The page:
Should I stay or should I go now?
The simple interview that encourages your best employees to stay.
Are you wondering how many employees are actively contacting recruiters or setting job alerts on Seek? The number might surprise you!
A recent NZ Herald article cited a survey that found 39% of Kiwi employees plan to look for a new role in the next 6 months. While 19% are actively looking to move now. The reasons varied. Lack of a pay rise was top of the list. A lack of career opportunities and appreciation were also right up there. On the surface, these numbers are a concern for any business operator – as they well-know the cost and disruption that comes with finding new employees.
The question is – what can be done?
Say goodbye to Exit. Say hello to Stay.
We all know about exit interviews and their goal of gleaning essential info before someone walks out the door. The problem is, ‘the horse has already bolted’!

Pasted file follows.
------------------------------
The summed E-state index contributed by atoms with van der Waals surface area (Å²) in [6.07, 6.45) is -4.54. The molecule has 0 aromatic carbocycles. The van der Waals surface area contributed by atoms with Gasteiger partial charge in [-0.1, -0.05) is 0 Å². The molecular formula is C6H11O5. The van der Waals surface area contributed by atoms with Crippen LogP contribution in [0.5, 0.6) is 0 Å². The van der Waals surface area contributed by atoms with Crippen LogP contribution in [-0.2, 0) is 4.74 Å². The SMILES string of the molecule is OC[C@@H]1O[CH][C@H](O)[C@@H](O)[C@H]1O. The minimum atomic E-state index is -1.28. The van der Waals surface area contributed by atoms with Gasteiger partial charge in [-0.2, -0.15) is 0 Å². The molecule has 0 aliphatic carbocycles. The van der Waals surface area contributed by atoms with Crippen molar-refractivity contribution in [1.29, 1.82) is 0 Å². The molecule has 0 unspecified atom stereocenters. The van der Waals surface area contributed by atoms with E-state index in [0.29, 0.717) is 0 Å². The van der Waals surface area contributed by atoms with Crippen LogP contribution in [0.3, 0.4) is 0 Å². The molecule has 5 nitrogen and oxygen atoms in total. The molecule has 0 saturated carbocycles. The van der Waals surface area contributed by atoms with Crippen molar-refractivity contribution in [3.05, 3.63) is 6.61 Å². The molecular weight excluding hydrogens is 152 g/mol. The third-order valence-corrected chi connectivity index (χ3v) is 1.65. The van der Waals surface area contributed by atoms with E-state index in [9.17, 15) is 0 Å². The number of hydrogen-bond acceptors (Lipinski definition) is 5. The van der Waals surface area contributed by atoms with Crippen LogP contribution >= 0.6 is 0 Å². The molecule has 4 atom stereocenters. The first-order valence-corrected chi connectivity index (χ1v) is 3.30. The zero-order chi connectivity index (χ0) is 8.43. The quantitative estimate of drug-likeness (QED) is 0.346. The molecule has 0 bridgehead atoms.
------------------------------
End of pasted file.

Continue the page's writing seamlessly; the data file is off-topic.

The stay interview takes a different tack.
By proactively exploring the parts of a role that motivate or frustrate an employee, management has the insights they need to create a more engaging work experience. We all like to be heard – which is why stay interviews are also a great way to build trust between managers and direct reports.
The success of stay interviews can also rest on your company culture.
If there’s a general level of distrust, employee feedback may be filtered. But when there’s open communication between leadership and employees, the outcomes can be valuable for all involved.
7 questions to ask at a stay interview.
- What do you look forward to at work every day?
- What do you dread about work every day?
- What do you think of the way employees are recognised?
- How do you rate your work/life balance? How could it be improved?
- What do you enjoy about the career opportunities available to you? What do you dislike?
- What does your dream job look like?
- What can I do to make your experience better?
Where to from here?
If you make the effort to start conducting stay interviews, it’s crucial that the ideas and opinions you collect, are carefully considered and then acted upon.
Most employees will appreciate being given a forum to share their thoughts. But if no changes are made, the process will soon come across as ‘lip service’. And may simply add another reason why an employee wants to leave.
Which is something they may share in their exit interview!